One Thing You Never Knew English Lost

One usually thinks of a language as a tool for communicating and seeing the world, but a language also serves many other functions.

Back in the days when I would trek across the snowy campus of the University of Minnesota, I took a class on linguistic anthropology.

There, I read about the utility of language – what purposes it might serve – and in one class in particular I read theories of why language evolved.


One of these theories flashed before my eyes as I watched a news video about Brexit.

In the video, the BBC detailed the lives of three Poles who were displaced by the Brexit vote.

In listening to their stories, I recalled my linguistic anthropology class, where I learned languages serve the purpose of keeping outsiders out.

A foreigner will forever remain foreign if his or her speech is incomprehensible.

And this, I thought, is where English has found itself on uneven footing.

Mass media, which has been broadcast throughout the world, has made the English language the current day Lingua Franca; and therefore England, America, Canada, Australia, and all the other English speaking countries – all speak a language that doesn’t serve a purpose it once did.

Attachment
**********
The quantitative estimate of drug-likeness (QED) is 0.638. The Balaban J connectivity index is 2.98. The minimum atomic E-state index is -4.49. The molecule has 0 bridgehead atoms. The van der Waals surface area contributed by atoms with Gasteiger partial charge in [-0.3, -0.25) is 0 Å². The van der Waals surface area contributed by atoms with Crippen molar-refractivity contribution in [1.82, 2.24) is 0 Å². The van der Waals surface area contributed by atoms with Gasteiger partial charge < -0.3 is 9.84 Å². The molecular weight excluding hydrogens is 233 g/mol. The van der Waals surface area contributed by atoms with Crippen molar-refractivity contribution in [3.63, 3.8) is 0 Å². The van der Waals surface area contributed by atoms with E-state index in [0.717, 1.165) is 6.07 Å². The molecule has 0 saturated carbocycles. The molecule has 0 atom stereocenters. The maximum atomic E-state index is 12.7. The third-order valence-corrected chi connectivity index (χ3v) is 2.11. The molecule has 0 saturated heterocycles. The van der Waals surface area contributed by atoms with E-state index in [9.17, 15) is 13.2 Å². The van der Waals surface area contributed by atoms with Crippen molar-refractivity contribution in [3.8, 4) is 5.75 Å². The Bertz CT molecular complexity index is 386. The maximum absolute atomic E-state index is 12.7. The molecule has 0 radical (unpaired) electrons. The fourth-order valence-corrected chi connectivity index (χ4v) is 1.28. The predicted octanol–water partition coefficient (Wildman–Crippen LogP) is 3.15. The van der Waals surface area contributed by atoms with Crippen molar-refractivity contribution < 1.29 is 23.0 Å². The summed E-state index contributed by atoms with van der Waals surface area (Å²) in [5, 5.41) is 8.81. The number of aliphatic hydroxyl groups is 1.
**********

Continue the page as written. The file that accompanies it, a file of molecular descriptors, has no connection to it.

Nowadays, immigrants can land on the tarmac and get by — some even hit the ground running, quickly starting work as doctors or engineers.

In many ways this is a truly great thing.

But the problem is the reverse is rarely possible: an English-speaker working in another country, speaking another language.

This situation makes England’s membership in the European Union much different.

A candidate from Wales running for UKIP leadership said it best when he said the English can’t leave their country and go work elsewhere because they are not equip with the foreign language.

Whereas the reverse situation stands for all other European countries.

The bigger picture.

And in keeping with the times, I see this situation mimicking that of the United States, where Trump’s message of insularity has struck a chord.

The English language certainly profits from having such cachet worldwide. But it also spells out the loss of a once powerful feature of keeping outsiders out.

Even other countries that had empires, such as Portugal and Spain, have not had the same degree of immigration as English speaking countries – although each has taken in many immigrants from their former colonies, Brazil and Latin America, respectively.

Countries like Hungary, who never had a seafaring empire, don’t have to worry as much about immigrants because there language poses such a wall.

Germany, on the other hand, despite being the birthplace of a very difficult language, has accepted many immigrants because of its economic prosperity and humanitarian aspirations.


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